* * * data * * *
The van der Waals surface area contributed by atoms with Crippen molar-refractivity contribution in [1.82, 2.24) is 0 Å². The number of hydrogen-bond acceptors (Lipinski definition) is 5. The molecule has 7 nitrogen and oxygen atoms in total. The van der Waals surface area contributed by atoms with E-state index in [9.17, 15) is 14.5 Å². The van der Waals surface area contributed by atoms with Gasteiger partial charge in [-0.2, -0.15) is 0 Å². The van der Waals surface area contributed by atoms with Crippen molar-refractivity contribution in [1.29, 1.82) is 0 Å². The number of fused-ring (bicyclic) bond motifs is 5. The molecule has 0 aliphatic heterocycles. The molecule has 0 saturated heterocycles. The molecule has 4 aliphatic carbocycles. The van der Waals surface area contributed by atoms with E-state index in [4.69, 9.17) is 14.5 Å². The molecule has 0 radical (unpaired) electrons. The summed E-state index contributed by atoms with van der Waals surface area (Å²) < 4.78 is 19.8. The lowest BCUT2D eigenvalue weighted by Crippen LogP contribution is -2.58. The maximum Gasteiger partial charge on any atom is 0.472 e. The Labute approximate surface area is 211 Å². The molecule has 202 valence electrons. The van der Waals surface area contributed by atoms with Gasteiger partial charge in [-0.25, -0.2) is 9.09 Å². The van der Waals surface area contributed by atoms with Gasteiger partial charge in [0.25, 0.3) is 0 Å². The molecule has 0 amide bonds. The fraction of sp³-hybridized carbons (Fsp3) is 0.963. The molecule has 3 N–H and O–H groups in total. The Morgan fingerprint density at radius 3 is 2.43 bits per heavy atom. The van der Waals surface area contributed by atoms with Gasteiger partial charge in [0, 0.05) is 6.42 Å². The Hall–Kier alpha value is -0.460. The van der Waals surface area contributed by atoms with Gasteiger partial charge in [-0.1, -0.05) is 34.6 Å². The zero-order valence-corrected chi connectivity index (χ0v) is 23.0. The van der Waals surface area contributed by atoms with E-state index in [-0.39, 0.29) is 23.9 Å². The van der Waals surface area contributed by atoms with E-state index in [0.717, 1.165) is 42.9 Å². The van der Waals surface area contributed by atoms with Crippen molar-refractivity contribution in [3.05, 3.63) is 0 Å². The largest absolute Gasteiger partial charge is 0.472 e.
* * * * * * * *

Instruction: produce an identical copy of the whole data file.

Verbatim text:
The van der Waals surface area contributed by atoms with Crippen molar-refractivity contribution in [1.82, 2.24) is 0 Å². The number of hydrogen-bond acceptors (Lipinski definition) is 5. The molecule has 7 nitrogen and oxygen atoms in total. The van der Waals surface area contributed by atoms with E-state index in [9.17, 15) is 14.5 Å². The van der Waals surface area contributed by atoms with Gasteiger partial charge in [-0.2, -0.15) is 0 Å². The van der Waals surface area contributed by atoms with Crippen molar-refractivity contribution in [1.29, 1.82) is 0 Å². The number of fused-ring (bicyclic) bond motifs is 5. The molecule has 0 aliphatic heterocycles. The molecule has 0 saturated heterocycles. The molecule has 4 aliphatic carbocycles. The van der Waals surface area contributed by atoms with E-state index in [4.69, 9.17) is 14.5 Å². The molecule has 0 radical (unpaired) electrons. The summed E-state index contributed by atoms with van der Waals surface area (Å²) < 4.78 is 19.8. The lowest BCUT2D eigenvalue weighted by Crippen LogP contribution is -2.58. The maximum Gasteiger partial charge on any atom is 0.472 e. The Labute approximate surface area is 211 Å². The molecule has 202 valence electrons. The van der Waals surface area contributed by atoms with Gasteiger partial charge in [-0.25, -0.2) is 9.09 Å². The van der Waals surface area contributed by atoms with Gasteiger partial charge in [0.25, 0.3) is 0 Å². The molecule has 0 amide bonds. The fraction of sp³-hybridized carbons (Fsp3) is 0.963. The molecule has 3 N–H and O–H groups in total. The Morgan fingerprint density at radius 3 is 2.43 bits per heavy atom. The van der Waals surface area contributed by atoms with Gasteiger partial charge in [0, 0.05) is 6.42 Å². The Hall–Kier alpha value is -0.460. The van der Waals surface area contributed by atoms with Gasteiger partial charge in [-0.1, -0.05) is 34.6 Å². The zero-order valence-corrected chi connectivity index (χ0v) is 23.0. The van der Waals surface area contributed by atoms with E-state index in [-0.39, 0.29) is 23.9 Å². The van der Waals surface area contributed by atoms with E-state index in [0.717, 1.165) is 42.9 Å². The van der Waals surface area contributed by atoms with Crippen molar-refractivity contribution in [3.05, 3.63) is 0 Å². The largest absolute Gasteiger partial charge is 0.472 e.